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Law firm to publish report on handling of abuse in Munich Archdiocese

The skyline and the Cathedral of Our Lady in Munich are seen at dawn Aug. 22, 2019. (CNS photo/Michael Dalder, Reuters)

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MUNICH (CNS) — In mid-January, the law firm Westpfahl Spilker Wastl is scheduled to publish a report into the handling of clerical sexual abuse in the Archdiocese of Munich and Freising.

The potentially explosive aspect is that three of the highest-ranking officials are still alive: Cardinal Joseph Ratzinger — now retired Pope Benedict XVI — and Cardinals Friedrich Wetter and Reinhard Marx, reported the German Catholic news agency KNA.

The investigation followed two years of research and covers the period from 1945 to 2019, centering on who knew what about sexual abuse and when, and what action they took, if any, KNA reported.

Much of the public interest is focused on the retired pope’s 1977-1981 tenure as archbishop of Munich. The case concerns the assignments of a priest accused of a particularly large number of offenses.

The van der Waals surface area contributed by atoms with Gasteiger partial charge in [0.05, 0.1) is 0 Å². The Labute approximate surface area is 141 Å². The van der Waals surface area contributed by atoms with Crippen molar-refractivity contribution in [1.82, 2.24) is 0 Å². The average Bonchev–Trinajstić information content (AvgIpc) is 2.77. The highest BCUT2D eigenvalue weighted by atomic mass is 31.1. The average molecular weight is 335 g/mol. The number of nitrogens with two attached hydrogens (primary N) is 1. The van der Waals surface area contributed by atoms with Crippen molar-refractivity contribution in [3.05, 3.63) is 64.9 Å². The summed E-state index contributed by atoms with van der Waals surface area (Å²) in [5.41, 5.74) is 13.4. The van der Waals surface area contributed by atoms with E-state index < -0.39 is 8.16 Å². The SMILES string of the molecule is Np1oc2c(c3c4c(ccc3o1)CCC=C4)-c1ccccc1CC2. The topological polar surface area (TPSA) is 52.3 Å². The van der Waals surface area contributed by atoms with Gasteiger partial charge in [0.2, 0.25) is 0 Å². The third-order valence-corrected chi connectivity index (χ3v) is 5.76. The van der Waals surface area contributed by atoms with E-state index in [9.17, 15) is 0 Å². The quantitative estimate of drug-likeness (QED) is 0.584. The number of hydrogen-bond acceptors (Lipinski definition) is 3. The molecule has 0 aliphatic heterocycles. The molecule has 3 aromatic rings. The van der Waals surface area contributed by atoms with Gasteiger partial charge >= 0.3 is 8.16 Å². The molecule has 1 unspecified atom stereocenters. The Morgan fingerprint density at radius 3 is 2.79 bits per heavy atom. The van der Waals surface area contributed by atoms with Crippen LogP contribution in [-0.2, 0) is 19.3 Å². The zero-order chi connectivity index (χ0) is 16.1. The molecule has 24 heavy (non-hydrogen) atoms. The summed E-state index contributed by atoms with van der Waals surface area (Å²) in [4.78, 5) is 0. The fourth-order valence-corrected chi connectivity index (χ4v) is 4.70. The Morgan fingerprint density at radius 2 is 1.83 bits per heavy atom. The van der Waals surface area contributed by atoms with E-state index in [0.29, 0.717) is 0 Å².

In early summer 2021, Cardinal Marx — the current archbishop of Munich — tried to resign from office to take responsibility — explicitly also for possible mistakes of his predecessors. Pope Francis rejected his request.

Peter H. came from the Diocese of Essen in 1980 to undergo therapy in Bavaria after he had already committed abuse as a chaplain. But he was soon reassigned to providing pastoral care — and reoffended. There are now 29 victims on record in Munich and Essen, and it is said the number could be even higher.

Even when Peter H. received a suspended sentence in 1986, senior Church officials again assigned him to a parish.

He was not removed from pastoral care until 2010. He currently lives in the Essen Diocese, where he is subject to restrictions. A Church law case against the cleric is about to end, according to the Essen Diocese communications office.

In 2010, Father Gerhard Gruber, who was Munich vicar general in 1980, took sole responsibility for Peter H. being allowed to resume his work as a priest under Archbishop Ratzinger. That exonerated then-Pope Benedict XVI. Father Gruber later told a friend he was forced to sign a statement taking responsibility; Church officials denied that and said he only was assisted in writing his statement.

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